R7 (New York City Subway car)

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R7 (New York City Subway car)
NYCS R7 golden letters.jpg
Manufacturer American Car and Foundry, Pullman Standard
Built at Chicago, Illinois, USA
Constructed 1937
Entered service 1938-1939
Scrapped 1978-1979
Number built 150
Number preserved 1
Number scrapped 149
Fleet numbers 1400-1549
Capacity 56 (seated)
Operator(s) New York City Subway
Specifications
Car body construction Riveted steel
Car length 60 ft (18.29 m)
Width 10 ft (3.05 m)
Height 12.08 ft (3.68 m)
Platform height 3.76 ft (1.15 m)
Doors 8
Maximum speed 55 mph (89 km/h)
Weight 84,653 lb (38,398 kg)
Traction system Westinghouse 570-D5 or General Electric 714-D1, 714-D2
Power output 190 hp (142 kW).
Electric system(s) 600 V DC Third rail
Current collection method Contact shoe
Braking system(s) WABCO Schedule AMUE with UE-5 universal valve, ME-23 brake stand, and simplex clasp brake rigging. WABCO D-3-F air compressor
Coupling system WABCO H2A
Track gauge 4 ft 8 12 in (1,435 mm)

The R7 was a New York City Subway car built in 1937 for the city-operated Independent Subway System by two manufacturers under separate orders, the American Car and Foundry Company and Pullman. It was a continuation of the R6 fleet.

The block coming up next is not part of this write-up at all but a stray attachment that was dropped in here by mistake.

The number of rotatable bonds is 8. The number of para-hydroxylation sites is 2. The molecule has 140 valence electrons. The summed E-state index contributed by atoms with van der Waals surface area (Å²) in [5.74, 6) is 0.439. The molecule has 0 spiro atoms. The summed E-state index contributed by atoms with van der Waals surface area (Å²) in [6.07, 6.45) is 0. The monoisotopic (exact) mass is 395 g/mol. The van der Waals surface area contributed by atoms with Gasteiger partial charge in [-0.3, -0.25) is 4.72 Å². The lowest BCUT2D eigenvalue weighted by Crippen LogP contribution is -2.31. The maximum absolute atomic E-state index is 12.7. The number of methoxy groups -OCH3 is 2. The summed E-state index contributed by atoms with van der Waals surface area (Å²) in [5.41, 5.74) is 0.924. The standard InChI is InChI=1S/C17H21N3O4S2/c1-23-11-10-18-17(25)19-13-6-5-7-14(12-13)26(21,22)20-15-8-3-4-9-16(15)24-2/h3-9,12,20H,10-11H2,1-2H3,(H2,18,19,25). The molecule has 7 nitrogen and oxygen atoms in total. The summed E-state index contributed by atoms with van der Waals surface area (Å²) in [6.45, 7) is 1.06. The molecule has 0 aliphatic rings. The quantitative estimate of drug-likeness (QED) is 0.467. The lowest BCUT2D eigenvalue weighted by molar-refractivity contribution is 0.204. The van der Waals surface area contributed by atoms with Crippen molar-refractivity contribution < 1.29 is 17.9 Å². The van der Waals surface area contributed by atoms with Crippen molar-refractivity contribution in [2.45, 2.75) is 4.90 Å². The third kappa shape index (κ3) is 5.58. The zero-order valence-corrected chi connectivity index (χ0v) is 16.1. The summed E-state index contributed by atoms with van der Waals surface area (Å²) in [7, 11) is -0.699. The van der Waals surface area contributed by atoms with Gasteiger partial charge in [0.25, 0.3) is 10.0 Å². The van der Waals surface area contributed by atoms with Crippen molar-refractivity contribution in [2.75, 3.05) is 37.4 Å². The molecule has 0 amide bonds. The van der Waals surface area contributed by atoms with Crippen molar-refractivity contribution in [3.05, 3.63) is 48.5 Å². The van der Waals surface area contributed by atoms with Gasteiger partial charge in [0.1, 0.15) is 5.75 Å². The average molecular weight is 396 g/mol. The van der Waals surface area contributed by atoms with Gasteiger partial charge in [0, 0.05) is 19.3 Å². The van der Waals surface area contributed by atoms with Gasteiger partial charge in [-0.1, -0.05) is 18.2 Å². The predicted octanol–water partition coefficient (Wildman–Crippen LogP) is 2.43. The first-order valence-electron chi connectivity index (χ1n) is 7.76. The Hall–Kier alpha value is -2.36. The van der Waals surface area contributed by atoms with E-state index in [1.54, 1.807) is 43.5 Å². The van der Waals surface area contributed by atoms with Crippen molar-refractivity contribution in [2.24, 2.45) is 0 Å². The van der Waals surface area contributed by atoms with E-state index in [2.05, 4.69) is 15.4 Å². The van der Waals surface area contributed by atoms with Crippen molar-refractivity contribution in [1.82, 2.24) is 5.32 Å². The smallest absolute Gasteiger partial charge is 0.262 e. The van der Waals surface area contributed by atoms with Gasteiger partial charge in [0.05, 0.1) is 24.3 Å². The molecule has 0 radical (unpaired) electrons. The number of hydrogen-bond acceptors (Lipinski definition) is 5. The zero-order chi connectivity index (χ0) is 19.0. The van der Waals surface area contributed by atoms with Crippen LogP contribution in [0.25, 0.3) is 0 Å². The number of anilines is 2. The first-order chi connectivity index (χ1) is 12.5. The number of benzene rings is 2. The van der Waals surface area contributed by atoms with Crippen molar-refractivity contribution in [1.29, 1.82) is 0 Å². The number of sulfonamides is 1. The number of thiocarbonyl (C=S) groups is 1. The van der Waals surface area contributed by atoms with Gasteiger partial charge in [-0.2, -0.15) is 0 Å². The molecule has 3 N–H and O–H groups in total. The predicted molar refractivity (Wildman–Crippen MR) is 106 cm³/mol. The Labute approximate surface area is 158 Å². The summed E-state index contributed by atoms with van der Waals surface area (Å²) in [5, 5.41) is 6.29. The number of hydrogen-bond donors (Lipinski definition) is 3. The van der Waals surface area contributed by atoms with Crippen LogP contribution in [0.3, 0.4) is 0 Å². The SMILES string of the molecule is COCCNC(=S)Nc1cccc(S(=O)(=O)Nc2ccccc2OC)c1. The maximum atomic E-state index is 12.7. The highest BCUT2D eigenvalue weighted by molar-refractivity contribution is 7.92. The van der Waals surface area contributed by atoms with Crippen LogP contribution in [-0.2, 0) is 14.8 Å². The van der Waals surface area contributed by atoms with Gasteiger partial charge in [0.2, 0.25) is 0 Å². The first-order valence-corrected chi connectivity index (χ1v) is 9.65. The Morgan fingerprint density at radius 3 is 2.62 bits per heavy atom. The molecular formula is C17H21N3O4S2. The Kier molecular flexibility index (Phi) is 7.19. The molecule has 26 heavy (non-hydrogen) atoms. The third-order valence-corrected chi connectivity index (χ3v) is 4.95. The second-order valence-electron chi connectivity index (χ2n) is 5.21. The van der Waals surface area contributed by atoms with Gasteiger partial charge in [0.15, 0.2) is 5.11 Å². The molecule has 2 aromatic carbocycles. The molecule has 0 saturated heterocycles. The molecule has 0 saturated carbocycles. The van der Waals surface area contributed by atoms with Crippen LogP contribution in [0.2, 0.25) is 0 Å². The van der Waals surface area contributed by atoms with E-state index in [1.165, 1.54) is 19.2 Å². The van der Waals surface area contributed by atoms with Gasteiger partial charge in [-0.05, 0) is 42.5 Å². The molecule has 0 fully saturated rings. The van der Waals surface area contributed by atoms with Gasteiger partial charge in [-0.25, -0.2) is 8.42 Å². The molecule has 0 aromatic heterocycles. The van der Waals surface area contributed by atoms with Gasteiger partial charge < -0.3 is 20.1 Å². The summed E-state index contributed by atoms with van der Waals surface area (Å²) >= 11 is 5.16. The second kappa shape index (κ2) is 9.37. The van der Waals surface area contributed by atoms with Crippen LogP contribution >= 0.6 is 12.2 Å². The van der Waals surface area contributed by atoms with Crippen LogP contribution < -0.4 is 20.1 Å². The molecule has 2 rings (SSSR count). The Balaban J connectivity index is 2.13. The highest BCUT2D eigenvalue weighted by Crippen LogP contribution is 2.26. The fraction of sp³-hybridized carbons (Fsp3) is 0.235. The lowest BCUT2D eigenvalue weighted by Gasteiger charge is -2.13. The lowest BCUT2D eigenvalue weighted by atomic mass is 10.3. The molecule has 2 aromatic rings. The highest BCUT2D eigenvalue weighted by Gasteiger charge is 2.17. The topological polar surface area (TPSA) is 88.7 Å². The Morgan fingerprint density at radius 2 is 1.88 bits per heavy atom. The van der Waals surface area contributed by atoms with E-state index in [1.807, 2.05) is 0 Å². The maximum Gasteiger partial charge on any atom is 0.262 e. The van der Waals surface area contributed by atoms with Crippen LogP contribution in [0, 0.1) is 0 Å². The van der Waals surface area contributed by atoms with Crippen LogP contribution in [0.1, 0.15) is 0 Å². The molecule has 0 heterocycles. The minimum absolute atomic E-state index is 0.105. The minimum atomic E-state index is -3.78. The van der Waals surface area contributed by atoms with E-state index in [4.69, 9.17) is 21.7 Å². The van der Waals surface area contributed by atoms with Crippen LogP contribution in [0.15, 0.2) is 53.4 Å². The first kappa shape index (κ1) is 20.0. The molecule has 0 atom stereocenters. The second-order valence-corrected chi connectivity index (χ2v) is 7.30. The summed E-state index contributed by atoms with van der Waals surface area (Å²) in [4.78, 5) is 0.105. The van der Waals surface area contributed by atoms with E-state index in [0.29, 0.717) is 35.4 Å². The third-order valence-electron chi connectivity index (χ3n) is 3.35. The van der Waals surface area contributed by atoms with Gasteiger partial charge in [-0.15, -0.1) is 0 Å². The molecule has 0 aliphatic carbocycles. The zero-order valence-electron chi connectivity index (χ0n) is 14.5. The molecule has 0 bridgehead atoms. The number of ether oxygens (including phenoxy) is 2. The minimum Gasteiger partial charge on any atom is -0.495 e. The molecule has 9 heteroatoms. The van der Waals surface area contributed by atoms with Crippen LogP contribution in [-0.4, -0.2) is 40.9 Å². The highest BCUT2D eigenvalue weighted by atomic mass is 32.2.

The R7s were also used for service on the IND exclusively until 1968-69, when they were displaced by the new R40 and R42 cars, and were transferred to the East New York Yard of the Eastern Division, and were used on the former BMT J, KK, LL, M, and QJ routes until 1977 when the R7's were retired, and replaced by the R46's. .

Preservation[edit]

Car 1440 survives at the Seashore Trolley Museum in Kennebunkport, Maine, coupled to R4 800 and is used in various tourist rides around the museum.

Further reading[edit]

  • Sansone, Gene. Evolution of New York City subways: An illustrated history of New York City's transit cars, 1867-1997. New York Transit Museum Press, New York, 1997 ISBN 978-0-9637492-8-4